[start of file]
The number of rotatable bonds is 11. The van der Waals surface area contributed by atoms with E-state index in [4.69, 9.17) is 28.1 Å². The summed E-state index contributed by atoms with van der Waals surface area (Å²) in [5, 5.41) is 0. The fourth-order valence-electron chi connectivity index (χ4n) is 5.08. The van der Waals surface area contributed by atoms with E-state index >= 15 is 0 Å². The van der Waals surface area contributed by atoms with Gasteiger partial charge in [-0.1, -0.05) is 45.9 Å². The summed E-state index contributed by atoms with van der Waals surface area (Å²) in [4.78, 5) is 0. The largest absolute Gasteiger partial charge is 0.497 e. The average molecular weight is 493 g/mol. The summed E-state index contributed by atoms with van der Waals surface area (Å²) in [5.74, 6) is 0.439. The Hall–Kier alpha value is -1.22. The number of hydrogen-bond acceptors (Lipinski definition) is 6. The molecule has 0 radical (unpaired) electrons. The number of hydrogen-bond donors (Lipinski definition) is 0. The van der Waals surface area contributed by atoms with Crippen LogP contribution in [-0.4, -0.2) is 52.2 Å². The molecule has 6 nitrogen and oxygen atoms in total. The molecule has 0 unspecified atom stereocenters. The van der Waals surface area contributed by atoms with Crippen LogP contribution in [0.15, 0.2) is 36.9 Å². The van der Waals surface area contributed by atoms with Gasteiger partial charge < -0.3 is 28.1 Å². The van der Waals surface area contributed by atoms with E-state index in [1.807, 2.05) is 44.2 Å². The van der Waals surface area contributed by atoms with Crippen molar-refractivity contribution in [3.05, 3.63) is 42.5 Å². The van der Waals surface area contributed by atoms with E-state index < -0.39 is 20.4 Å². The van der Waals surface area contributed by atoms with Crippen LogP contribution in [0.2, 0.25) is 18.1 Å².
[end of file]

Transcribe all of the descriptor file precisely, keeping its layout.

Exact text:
The number of rotatable bonds is 11. The van der Waals surface area contributed by atoms with E-state index in [4.69, 9.17) is 28.1 Å². The summed E-state index contributed by atoms with van der Waals surface area (Å²) in [5, 5.41) is 0. The fourth-order valence-electron chi connectivity index (χ4n) is 5.08. The van der Waals surface area contributed by atoms with E-state index >= 15 is 0 Å². The van der Waals surface area contributed by atoms with Gasteiger partial charge in [-0.1, -0.05) is 45.9 Å². The summed E-state index contributed by atoms with van der Waals surface area (Å²) in [4.78, 5) is 0. The largest absolute Gasteiger partial charge is 0.497 e. The average molecular weight is 493 g/mol. The summed E-state index contributed by atoms with van der Waals surface area (Å²) in [5.74, 6) is 0.439. The Hall–Kier alpha value is -1.22. The number of hydrogen-bond acceptors (Lipinski definition) is 6. The molecule has 0 radical (unpaired) electrons. The number of hydrogen-bond donors (Lipinski definition) is 0. The van der Waals surface area contributed by atoms with Crippen LogP contribution in [-0.4, -0.2) is 52.2 Å². The molecule has 6 nitrogen and oxygen atoms in total. The molecule has 0 unspecified atom stereocenters. The van der Waals surface area contributed by atoms with Crippen LogP contribution in [0.15, 0.2) is 36.9 Å². The van der Waals surface area contributed by atoms with Gasteiger partial charge < -0.3 is 28.1 Å². The van der Waals surface area contributed by atoms with E-state index in [1.807, 2.05) is 44.2 Å². The van der Waals surface area contributed by atoms with Crippen molar-refractivity contribution in [3.05, 3.63) is 42.5 Å². The van der Waals surface area contributed by atoms with E-state index < -0.39 is 20.4 Å². The van der Waals surface area contributed by atoms with Crippen LogP contribution in [0.2, 0.25) is 18.1 Å².